Movie Review: Hotel Rwanda

By Joan K. Widdifield, Psy.D
Movie Magazine International
"Hotel Rwanda" is the story of hope set in the midst of the 1994 genocidal slaughter in Rwanda. Almost a million Tutsiís were massacred by their Hutu neighbors, mostly by machete. This is the true narrative of how one man, Paul Rusesabagina, played by Don Cheadle, is a hero who uses his wiles to call on favors and save over 1,000 refugees from death by harboring them in the hotel that he manages. Paul is an inspiring character who has a fierce commitment to family and to those who rely on him. Westerners abandon the Rwandans leaving us with questions about how the rest of the world could have let this happen.

Irish-born Director/Writer/Producer Terry George received an academy award for his first produced screenplay, the remarkable "In the Name of the Father" (1993). He has written and directed other films including "A Bright Shining Lie" (1998), for HBO about the Vietnam War. He said he wanted to bring the "Hotel Rwanda" story to life because he believes that stories about political and social upheaval in the native populations of -Africa are actively avoided by the movie industry.

"Hotel Rwanda" doesnít make a political statement against the Hutus, but focuses on the irrational and arbitrary nature of war, and asks how people can be so cruel to each other. It hints of the chaotic, incomprehensible confusion that occurs during wars, but doesnít make you feel as if youíre in it like "Saving Private Ryan," from 1998 does in its first D-Day scenes. Producer, Alex Ho who also produced war films "Born on the Fourth of July," 1989 and "Platoon" 1986, says they purposely leave out the graphic details so that a wider audience could view it.

We see that Hutus are married to Tutsis, and that Hutus and Tutsis are friends. The differences between the two, according to the film, are the difference in physical features that were arbitrarily determined by the Belgians. Terry George says he used the extremist Hutu radio station as another character to convey the power of propaganda and fear that drives people to think they have to murder to save themselves.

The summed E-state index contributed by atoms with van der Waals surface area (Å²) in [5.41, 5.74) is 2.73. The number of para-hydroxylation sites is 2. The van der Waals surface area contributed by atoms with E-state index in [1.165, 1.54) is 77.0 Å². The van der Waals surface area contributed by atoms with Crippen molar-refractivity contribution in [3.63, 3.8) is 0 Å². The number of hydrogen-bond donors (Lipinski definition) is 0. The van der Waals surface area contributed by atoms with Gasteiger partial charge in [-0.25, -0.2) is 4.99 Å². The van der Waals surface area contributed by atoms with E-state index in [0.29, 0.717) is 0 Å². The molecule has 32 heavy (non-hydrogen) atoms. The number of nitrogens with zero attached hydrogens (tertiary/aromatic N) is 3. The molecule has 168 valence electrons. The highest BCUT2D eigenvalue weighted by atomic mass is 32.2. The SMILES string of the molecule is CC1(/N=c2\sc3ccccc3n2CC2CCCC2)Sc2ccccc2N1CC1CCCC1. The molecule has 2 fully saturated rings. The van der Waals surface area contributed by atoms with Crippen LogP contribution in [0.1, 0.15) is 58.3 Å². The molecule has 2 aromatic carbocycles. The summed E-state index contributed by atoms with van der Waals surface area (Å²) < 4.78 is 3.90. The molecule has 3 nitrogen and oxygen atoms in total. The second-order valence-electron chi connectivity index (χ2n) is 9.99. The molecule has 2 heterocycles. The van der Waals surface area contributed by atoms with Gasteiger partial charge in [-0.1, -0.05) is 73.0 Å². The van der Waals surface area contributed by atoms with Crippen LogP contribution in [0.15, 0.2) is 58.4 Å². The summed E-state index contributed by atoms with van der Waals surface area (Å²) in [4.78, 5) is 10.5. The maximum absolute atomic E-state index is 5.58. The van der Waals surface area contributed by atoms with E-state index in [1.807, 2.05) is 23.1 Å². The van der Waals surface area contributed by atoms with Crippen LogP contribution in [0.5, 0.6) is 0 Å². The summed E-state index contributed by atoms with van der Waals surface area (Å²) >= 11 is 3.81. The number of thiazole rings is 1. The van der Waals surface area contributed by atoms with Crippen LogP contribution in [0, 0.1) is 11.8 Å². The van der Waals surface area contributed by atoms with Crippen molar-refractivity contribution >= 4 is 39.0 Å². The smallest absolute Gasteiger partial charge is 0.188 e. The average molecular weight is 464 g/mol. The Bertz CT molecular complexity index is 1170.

Sophie Okonedo ("Dirty Pretty Things") plays Tatiana, Paulís self-possessed wife. Okonedo plays the role to perfection. She draws you in with her brilliant performance as Paulís strong and admirable partner. The only weak point in the film is Nick Nolte as the U.N. liaison whose uneven performance interrupted the rhythm and tone of the film. All of the other characters were cast and played to perfection. There were no caricatures; all the roles - from the humanitarian worker, the priest, the orphans, refugees, and machete wielding soldiers - were believable and nuanced characters, even if only on the screen for a short time.

Don Cheadle has the best - and most expressive - face in film today. He aced the role of Paul, the hotel manager, and from now on will be on Hollywoodís A list. Cheadle has acted since childhood, but as a character actor, has probably only come into most peopleís awareness in the past few years. He has a talent for accents which range from Cockney in "Oceans Eleven" and "Twelve," to his present role as a Rwandan. In this role he seems to inhabit Paulís soul. Even in the midst of bedlam Paul keeps to his routines and maintains his composure. Cheadle didnít waver from his character or indulge in trite devices or melodrama to create the character, even for a second. He gives us a disciplined, studied performance, as he always does. Cheadleís posture, intonations, and facial expressions transform him into the educated and big-hearted Rwandan whose deep sense of humanity and loyalty to his family and fellow humans is summoned in a desperate time.

"Hotel Rwanda" deals with the most horrifying subject; it gives a human face to the sad tragedy and offers hope. It reminds us that one person can make a difference.

In San Francisco, this is Joan Widdifield for Movie Magazine.
More Information:
Hotel Rwanda
Running time: 121 minutes/Rated PG-13/English